Second, the Abrams team was clearly intentional about its omission of negative messages in the town hall format, from the moment the “preshow” started—with an emcee leading lighthearted cheers (“I say Stacey, you say Abrams”) and a rotating playlist of upbeat songs (a highlight for the Decatur crowd included audience member and U.S. Congressman John Lewis dancing to Pharrell Williams’s “Happy,” and at both events the Aretha Franklin/Eurythmics duet of “Sisters Are Doin’ It For Themselves” served as the walk-on music for Oprah, who ranks among the world’s richest women)—to the fireside chat where Oprah asked Abrams about her financial debt, how she plans to build upon current Republican Governor Nathan Deal’s accomplishments with bipartisan support, and viewing healthcare and education through the lens of Georgians who in the era of #MeToo intend to represent all women (“Sisters, not just sistahs,” Oprah emphasized) at the ballot box on Tuesday. The dialogue felt particularly useful because only hours before, Kemp canceled his participation in the final planned televised gubernatorial debate scheduled for Sunday evening. (He’ll attend a Macon rally with President Trump instead. Both camps blamed the other for the debate’s cancellation, with the Abrams campaign calling out Kemp for pulling out of the debate, and the Kemp campaign pointing the finger at Abrams after she did not agree to a rescheduled debate on Monday, citing a prior commitment.)

Oprah Winfrey Stacey Abrams Atlanta Election 2018

Photograph by Jessica McGowan/Getty Images

The world’s eyes were also watching Georgia on Friday, when former President Barack Obama spoke at a separate Abrams campaign rally at Morehouse College in Atlanta. Yet the Thursday chats between Oprah and Abrams seemed designed to strike a chord with the women in the audience, primarily because the discussions deliberately handled race with a frank and regionally-sensitive tone. Southerners do not like to read or hear about life in the South from outsiders. In this case, Oprah and Abrams were able to discuss their Mississippi childhoods in front of audiences that felt like family.

The flurry of media soundbites published immediately following the end of the Marietta event lauded Oprah’s powerful statements about her status as a registered Independent and her belief in a duty to honor ancestors who did not have the right to vote, whether they were deprived because of their gender or the color of their skin. Yet few reports expounded upon the significance of Abrams’s historic campaign in a state where the capital city served as a cradle for the civil rights movement. Most of the press likely noticed basketball star Charles Barkley taking selfies with audience members or Atlanta Mayor Keisha Lance Bottoms and Democratic lieutenant governor candidate Sarah Riggs Amico waving to the crowd before the event started, but some may have overlooked the presence of the curly-headed gentleman seated on the front row—C.T. Vivian, a civil rights activist who, like Lewis, was a close associate of Martin Luther King, Jr. Newcomers to Atlanta quickly learn there is an unspoken code that requires every worthwhile political deliberation must begin and end with preserving the legacies of the city’s heroes. This event worked because Oprah understood this rule explicitly.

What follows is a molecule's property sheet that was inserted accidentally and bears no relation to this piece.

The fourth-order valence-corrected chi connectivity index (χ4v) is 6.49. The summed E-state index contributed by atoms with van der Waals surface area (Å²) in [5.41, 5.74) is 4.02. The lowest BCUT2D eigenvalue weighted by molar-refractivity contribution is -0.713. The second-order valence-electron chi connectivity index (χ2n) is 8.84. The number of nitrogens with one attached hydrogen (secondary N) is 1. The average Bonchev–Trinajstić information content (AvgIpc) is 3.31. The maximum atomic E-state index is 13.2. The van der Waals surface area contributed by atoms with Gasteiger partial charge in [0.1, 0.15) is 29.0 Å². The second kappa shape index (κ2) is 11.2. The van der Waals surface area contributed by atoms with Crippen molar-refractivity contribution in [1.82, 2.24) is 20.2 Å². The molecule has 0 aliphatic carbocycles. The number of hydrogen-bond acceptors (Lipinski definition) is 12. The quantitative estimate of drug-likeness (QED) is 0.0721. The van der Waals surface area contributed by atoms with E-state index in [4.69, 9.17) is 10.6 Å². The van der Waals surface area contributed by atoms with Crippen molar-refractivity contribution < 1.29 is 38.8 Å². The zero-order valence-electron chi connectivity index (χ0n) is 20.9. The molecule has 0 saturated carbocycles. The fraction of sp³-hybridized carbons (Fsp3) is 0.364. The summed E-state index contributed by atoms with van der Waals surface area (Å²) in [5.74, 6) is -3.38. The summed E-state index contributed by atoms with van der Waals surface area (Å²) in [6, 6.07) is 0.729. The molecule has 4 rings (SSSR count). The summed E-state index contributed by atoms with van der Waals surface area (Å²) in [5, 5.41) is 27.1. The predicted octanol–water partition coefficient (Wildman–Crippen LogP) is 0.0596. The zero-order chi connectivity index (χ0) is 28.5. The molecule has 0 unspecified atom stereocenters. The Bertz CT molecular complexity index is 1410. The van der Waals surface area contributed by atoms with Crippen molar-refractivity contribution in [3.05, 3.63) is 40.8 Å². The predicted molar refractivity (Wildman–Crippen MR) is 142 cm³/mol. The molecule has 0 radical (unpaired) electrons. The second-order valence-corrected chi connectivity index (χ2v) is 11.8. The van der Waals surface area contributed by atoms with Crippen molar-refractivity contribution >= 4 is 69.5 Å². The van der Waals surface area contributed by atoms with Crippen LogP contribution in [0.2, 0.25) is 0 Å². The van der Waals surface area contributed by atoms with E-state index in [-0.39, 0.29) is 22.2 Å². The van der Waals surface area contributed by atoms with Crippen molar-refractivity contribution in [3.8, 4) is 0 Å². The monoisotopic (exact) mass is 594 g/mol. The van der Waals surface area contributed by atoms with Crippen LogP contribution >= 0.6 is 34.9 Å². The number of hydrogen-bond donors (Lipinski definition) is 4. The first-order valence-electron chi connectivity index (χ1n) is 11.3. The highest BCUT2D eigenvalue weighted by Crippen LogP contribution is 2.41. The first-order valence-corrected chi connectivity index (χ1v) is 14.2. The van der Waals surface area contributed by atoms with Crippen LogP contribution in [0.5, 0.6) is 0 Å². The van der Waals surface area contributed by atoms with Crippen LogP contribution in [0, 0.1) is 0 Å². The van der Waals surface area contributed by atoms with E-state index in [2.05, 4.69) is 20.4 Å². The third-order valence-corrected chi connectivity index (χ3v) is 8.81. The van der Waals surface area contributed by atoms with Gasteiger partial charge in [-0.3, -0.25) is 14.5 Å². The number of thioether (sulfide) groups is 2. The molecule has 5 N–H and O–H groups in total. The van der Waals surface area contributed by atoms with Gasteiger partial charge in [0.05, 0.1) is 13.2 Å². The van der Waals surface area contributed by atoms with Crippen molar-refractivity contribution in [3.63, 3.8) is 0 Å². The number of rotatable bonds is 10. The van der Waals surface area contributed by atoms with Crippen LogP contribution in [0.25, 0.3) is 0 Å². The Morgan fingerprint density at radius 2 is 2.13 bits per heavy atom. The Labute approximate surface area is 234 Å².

Outside the theater, the conversations held in line by groups of women—many of whom had arrived alone but quickly made friends as they waited for an hour or more to enter the venue—were not about the South as a place apart, or about women feeling like they’re inferior or limited by the complicated history of their geography. Instead the discussion revolved around how to move forward and do the best they can for their children, schools, hospitals, companies, and about reinserting common decency and hope for the future back into American discourse and politics. They agreed that a magnanimous celebrity like Oprah brings excitement and unity to any event. But right now in Georgia, Stacey Abrams is the only one who can bring their victory home.